Dr. Mark Barash, Assistant Professor, Department of Justice Studies
Dr. Mark Barash completed his undergraduate degree in Life Sciences and then a master’s in science in microbiology and genetics both at the Hebrew University of Jerusalem. During his undergraduate studies and just before starting his forensic carrier, Dr. Barash worked on a number of research projects, including developing a diagnostic kit using a catalytic DNA approach.
Between June 2001 and December 2009, Dr. Barash was employed by the Israel Police as Forensic DNA reporting officer at the rank of Chief Inspector. During his employment, Dr. Barash performed forensic DNA analysis on over 600 serious criminal cases, ranging from robbery, sexual assaults, homicides and terrorist attacks. Before joining the police lab, Dr. Barash served in the military (IDF) as a quality assurance officer for the DNA databank.
Prior to joining SJSU, Dr. Barash worked as a post-doctoral research and teaching fellow at the University of Technology Sydney where he completed his PhD in Forensic Genetics at Bond University, Gold Coast Australia. His thesis topic was “Identification of Single Nucleotide Polymorphisms (SNPs) Involved in the Determination of Craniofacial Morphology.” “I was looking for specific genetic variants affecting the size and shape of human facial features, such as eyes, nose, ears etc.,” says Dr. Barash.
Dr. Barash’s current research interests have been inspired by his operation forensic background and focus on the following main topics:
- Genetics of externally visible traits and their prediction from a DNA sample for forensic intelligence applications.
- Mechanisms and operational implications of secondary DNA transfer.
- Development and validation of novel forensic DNA panels using massively parallel sequencing approach
Besides working as an assistant professor at SJSU, Dr. Barash is a CEO of a private Australian company, GATACA, which he established in 2018. This company provides forensic consulting services and DNA genotyping and phenotyping services for both private customers and legal enforcement segment.
Dr. Anji Buckner-Capone, Assistant Professor, Department of Public Health and Recreation
Dr. Buckner-Capone has extensive experience in public health and community health education. Before coming to SJSU, she worked for the Central Coast Center for Independent Living, Cabrillo College, ETR Associates, and as a consultant in grant writing and community health education. In these positions, she developed, implemented, and evaluated community based programs focused on community building and community history, disability advocacy, youth development, personal health, and caregiver empowerment.
Dr. Buckner-Capone’s professional public health interests are in social determinants of health and equity, community advocacy, health policy, school health, and teaching and learning. Her current research explores school climate assessment in California’s public schools. She has a bachelor’s degree in feminist studies and community studies from University of California Santa Cruz, a master’s degree in public health, and a doctoral degree in education from San José State University.
Dr. Andrew Carter, Assistant Professor, Department of Public Health and Recreation
Dr. Andrew Carter, Assistant Professor, Public Health and Recreation received his bachelor of arts degree from Cal State Northridge, his master of arts degree in communication studies at San Jose State University and his master of public health degree at University of Memphis, where he also received his PhD in communication studies
Dr. Carter began his assistant professor position in Public Health and Recreation at SJSU, Fall 2019. His current research interests include: health communication, critical food studies, health disparities, intercultural communication, community-based participatory research.
Dr. Michael Dao, Assistant Professor, Department of Kinesiology
Dr. Michael Dao received his Ph.D. from the University of Toronto in Exercise Sciences, Field of Study: Physical Cultural Studies. His masters of arts degree in Kinesiology from SJSU where he specialized in sport studies and a bachelor of science degree in Kinesiology from SJSU where he focused on sport management.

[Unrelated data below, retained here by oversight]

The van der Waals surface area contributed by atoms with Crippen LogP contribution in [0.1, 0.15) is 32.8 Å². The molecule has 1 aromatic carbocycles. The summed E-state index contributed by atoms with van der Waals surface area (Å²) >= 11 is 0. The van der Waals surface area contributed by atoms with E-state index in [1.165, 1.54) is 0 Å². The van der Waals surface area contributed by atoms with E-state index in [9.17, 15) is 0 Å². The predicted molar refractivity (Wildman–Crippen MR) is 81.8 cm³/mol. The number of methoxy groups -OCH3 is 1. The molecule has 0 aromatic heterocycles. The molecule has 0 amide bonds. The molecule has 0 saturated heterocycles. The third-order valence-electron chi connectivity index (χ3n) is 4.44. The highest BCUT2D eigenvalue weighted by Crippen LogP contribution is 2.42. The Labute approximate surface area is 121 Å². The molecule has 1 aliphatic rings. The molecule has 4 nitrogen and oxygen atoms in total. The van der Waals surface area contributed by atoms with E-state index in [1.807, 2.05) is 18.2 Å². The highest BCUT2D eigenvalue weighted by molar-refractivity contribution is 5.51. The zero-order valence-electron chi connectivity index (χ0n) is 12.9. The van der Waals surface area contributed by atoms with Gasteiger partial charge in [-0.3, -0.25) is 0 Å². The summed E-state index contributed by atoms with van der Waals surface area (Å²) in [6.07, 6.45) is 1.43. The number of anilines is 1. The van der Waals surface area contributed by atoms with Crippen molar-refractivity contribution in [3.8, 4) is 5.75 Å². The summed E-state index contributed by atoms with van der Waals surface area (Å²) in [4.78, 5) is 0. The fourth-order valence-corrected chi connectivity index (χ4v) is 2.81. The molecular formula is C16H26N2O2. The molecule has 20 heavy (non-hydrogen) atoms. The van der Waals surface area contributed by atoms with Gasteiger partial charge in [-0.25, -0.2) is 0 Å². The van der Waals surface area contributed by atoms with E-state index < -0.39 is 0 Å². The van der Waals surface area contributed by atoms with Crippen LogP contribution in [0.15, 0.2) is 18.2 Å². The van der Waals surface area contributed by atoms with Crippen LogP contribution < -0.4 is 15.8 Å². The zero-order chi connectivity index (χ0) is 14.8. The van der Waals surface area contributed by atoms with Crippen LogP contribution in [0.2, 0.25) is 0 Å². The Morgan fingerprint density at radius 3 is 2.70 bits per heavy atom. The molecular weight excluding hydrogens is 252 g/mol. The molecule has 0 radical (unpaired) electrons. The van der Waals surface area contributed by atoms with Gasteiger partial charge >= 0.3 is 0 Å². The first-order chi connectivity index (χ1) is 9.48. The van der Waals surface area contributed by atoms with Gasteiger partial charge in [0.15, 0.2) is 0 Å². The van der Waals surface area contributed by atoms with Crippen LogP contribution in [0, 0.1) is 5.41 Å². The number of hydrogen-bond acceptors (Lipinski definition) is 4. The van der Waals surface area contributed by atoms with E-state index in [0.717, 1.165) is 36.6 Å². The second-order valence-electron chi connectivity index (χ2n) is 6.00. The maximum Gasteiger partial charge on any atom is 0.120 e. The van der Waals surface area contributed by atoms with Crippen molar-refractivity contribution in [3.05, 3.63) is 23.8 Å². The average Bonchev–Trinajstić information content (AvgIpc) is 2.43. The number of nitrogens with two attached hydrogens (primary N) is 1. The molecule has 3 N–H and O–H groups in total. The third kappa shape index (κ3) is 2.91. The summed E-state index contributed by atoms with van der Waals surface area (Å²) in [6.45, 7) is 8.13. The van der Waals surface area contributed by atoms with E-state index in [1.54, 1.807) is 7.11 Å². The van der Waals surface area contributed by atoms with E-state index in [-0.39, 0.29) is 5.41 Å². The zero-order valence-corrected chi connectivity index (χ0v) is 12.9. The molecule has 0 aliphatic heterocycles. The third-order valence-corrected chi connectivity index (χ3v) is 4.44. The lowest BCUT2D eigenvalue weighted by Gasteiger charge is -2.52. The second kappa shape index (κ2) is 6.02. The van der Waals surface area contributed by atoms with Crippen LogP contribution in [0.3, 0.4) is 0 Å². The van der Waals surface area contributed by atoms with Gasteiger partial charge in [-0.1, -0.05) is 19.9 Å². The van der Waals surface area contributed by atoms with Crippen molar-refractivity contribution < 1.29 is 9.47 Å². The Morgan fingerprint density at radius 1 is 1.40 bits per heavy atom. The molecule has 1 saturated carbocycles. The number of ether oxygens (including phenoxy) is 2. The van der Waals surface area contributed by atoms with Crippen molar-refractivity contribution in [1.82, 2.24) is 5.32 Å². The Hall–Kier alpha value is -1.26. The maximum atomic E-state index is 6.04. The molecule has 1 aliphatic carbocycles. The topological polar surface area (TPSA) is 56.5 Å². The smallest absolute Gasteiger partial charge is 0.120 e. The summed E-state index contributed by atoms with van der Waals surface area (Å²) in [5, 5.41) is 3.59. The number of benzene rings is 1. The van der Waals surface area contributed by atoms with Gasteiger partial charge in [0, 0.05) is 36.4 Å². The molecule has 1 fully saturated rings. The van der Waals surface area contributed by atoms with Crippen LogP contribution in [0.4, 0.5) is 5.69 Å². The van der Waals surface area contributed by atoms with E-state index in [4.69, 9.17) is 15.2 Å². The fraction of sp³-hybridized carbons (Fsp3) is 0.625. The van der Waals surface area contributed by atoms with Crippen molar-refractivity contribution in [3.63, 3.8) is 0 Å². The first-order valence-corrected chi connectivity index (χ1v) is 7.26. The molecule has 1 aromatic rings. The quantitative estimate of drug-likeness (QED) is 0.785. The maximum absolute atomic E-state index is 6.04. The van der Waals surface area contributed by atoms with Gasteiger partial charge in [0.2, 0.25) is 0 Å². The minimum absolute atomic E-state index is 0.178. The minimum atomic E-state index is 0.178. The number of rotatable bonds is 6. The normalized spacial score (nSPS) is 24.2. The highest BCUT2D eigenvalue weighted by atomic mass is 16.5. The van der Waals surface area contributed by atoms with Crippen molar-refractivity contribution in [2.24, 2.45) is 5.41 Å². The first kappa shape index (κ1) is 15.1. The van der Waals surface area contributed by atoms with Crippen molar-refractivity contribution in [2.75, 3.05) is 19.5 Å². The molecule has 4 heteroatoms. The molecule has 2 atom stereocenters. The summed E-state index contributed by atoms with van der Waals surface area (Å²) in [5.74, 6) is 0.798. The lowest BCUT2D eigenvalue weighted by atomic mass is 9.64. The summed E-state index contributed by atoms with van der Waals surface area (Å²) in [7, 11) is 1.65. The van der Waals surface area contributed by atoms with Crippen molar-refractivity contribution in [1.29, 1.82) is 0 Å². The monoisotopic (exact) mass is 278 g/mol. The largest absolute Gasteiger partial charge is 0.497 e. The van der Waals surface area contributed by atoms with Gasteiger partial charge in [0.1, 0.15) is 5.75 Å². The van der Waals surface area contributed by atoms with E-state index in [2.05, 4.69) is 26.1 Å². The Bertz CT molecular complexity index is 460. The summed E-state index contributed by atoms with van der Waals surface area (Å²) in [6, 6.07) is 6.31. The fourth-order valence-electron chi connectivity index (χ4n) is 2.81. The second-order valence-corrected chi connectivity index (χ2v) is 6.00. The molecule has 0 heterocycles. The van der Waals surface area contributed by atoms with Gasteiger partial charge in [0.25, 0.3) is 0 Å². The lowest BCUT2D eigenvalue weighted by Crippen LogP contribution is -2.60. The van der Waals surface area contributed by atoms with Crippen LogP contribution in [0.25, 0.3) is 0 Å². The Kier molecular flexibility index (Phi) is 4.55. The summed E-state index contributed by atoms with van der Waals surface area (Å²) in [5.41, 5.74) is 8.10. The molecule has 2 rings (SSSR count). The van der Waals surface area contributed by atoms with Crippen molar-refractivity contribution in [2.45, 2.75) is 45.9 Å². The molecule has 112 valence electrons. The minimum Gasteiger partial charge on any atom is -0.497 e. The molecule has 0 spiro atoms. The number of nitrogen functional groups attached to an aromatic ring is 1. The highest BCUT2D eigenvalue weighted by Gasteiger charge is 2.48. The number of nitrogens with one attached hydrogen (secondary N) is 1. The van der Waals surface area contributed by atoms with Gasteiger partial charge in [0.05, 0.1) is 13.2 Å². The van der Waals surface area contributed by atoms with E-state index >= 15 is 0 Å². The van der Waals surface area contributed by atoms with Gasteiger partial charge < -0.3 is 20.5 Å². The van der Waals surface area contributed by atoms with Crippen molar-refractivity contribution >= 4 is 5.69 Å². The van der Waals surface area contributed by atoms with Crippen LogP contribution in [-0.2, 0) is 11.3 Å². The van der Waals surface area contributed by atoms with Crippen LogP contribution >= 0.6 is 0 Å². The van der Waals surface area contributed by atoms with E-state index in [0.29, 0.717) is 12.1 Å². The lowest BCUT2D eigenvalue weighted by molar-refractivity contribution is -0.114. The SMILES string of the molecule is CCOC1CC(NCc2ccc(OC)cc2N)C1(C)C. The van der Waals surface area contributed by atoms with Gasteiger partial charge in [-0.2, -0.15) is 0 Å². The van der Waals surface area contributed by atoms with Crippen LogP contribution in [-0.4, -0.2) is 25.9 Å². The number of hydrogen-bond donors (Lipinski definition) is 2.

Previously Dr. Dao worked as an instructor at the University of Toronto and Humber College which is also located in Toronto.
Dr. Dao’s diverse research interests are united by the use of historical sociology and critical theoretical approaches to examine dominant and subversive constructions of sport and physical culture, with a particular emphasis on the role of development and social change in international sport. Specifically, at SJSU he intends to focus on Vietnamese sport and physical culture from a historical and sociological perspective. His future research projects will draw upon historical narratives, oral history and community-based research epistemologies to unpack the immigrant and refugee experience of the Vietnamese diaspora.
Dr. Denise Dawkins, Assistant Professor, The Valley Foundation School of Nursing
Dr. Denise Dawkins is a register nurse, healthcare assimilationist, and educator. She completed her master’s degree at CSU Bakersfield and completed her Doctor of Nursing Practice (DNP) at California State University Northern California Consortium.
Dr. Dawkins is assistant professor in The Valley Foundation School of Nursing. “Teaching allows me to fulfill what I believe to be a fundamental responsibility of a nurse educator: to prepare and mentor competent future nurses, strength the nursing workforce and improve healthcare for the community,” says Dr. Dawkins.
She has practiced as a critical care register nurse for over 30 years and has taught nursing students for over 12 years. Dr. Dawkins research interest includes geriatrics, health care simulation, culturally competent health care, and diversity in the healthcare workforce.
Nancy Dudley, Associate Professor, The Valley Foundation School of Nursing
Dr. Nancy Dudley received a bachelor of science in nursing from the University of San Francisco, master’s in nursing administration and gerontology, and a PhD in health policy from the University of California, San Francisco.
Dr. Dudley has an extensive clinical background. She worked in ICU, surgical services and ambulatory care, and as a manager developing and implementing programs for older adults with serious illness from hospital to ambulatory care and community settings, including long-term care. Her dissertation research included quantitative and qualitative methods that focused on identifying older adults in the United States with serious illness and multimorbidity in primary care and subspecialty settings to benefit from palliative care, and developing a conceptual model of the process of collaboration among primary care and palliative care interdisciplinary teams to deliver palliative care in the community; and palliative care workforce research. Her continuing research interests are: palliative care for persons with Parkinson’s disease and their caregivers; palliative care education for nursing and interprofessionals in community health; and palliative care workforce development to support the seriously ill to live at home.